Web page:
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Britain was in a celebratory mood on April 29th as communities celebrated the Royal Wedding by holding street parties.
But for many British people the day before the wedding was a time for more solemn reflection as they remembered work colleagues who had suffered fatal accidents at work.
Workers’ Memorial Day is held each year on April 29th and is observed in many countries – Britain is just one of them.
The day’s purpose is summed up neatly by TUC General Secretary Brendan Barber, who said: “It is a time to commemorate the dead and focus on protecting the living.”
Last year 152 people died at work in Britain and, according to the Labour Force Survey, 246,000 reportable injuries occurred.
No win no fee solicitors Claims Direct can help people claim the compensation they deserve and are entitled to if they suffer an accident at work through no fault of their own. Reporting an accident can sometimes help prevent a fellow worker from suffering an even more serious injury.
This year’s Memorial Day was observed in Waltham Forest where dozens of people gathered at an event held outside the town hall to remember the lives of two workers killed in the borough the previous year.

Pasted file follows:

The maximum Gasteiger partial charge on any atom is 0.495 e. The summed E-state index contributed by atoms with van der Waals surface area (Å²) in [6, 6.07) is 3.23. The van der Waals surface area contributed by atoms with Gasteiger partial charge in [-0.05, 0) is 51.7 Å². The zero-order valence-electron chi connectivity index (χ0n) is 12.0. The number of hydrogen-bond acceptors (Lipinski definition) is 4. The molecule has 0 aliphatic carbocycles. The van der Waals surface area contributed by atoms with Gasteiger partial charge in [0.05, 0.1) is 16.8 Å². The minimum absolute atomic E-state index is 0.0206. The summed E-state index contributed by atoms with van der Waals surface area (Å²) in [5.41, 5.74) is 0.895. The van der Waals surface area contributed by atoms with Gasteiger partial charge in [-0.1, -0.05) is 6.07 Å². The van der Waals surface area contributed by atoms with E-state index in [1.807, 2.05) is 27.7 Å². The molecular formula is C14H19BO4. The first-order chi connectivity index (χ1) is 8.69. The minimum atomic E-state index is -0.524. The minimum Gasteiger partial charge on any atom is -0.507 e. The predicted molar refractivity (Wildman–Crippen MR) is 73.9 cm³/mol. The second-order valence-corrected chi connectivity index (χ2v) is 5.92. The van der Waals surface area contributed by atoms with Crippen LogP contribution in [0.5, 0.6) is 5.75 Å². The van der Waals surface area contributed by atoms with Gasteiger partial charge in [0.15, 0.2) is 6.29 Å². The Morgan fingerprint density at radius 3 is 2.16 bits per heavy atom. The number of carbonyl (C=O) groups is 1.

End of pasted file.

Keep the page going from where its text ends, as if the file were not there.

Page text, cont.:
Crowds at the ceremony laid flowers in memory of Raymond Holmes and Andrezej Rokita.
Mr Holmes, 60, died when he was struck by a vehicle while working at Coppermill Water Treatment Works in Walthamstow. A few weeks earlier, Mr Kokita, 55, died after being crushed by falling materials at a building site in Leyton.
Both cases are being investigated by the Health and Safety Executive.
In Hartlepool, a lone Scottish piper ‘piped’ around 200 guests into Christ Church for a ceremony which has been held in the town since 1999.
One of the guests was Linda Whelan, whose son Craig, 23, died while working on the demolition of a 180-feet high chimney in Bolton nine years ago.
Ms Whelan, a founder member of FACK (Families Against Corporate Killers), told Peterlee Mail: “Craig would be very proud of what we are doing. It is good that something positive has come out of something that should never have happened and could have been prevented.”
Other Workers’ Memorial Day ceremonies were held at one of the dozens of permanent memorials to lost workers which can be found around the UK.
Some - such as the Piper Alpha Memorial in the Queen Mother’s Rose Garden in Hazlehead Park, Aberdeen – relate to specific disasters where many workers lost their lives.
Other memorials are devoted to the memory of an individual worker or groups of workers affected by the same work-related fatal diseases. This is the case with the Franny Kelly Memorial at Liverpool’s Lime Street Station and the Salford Quays Asbestos Victims Memorial in Lancashire.
Union officials and grieving relatives and colleagues attending the April 28th ceremonies know that there are thousands more accidents for which there is no public memorial. A compelling reason why health and safety is still so important in the British workplace.
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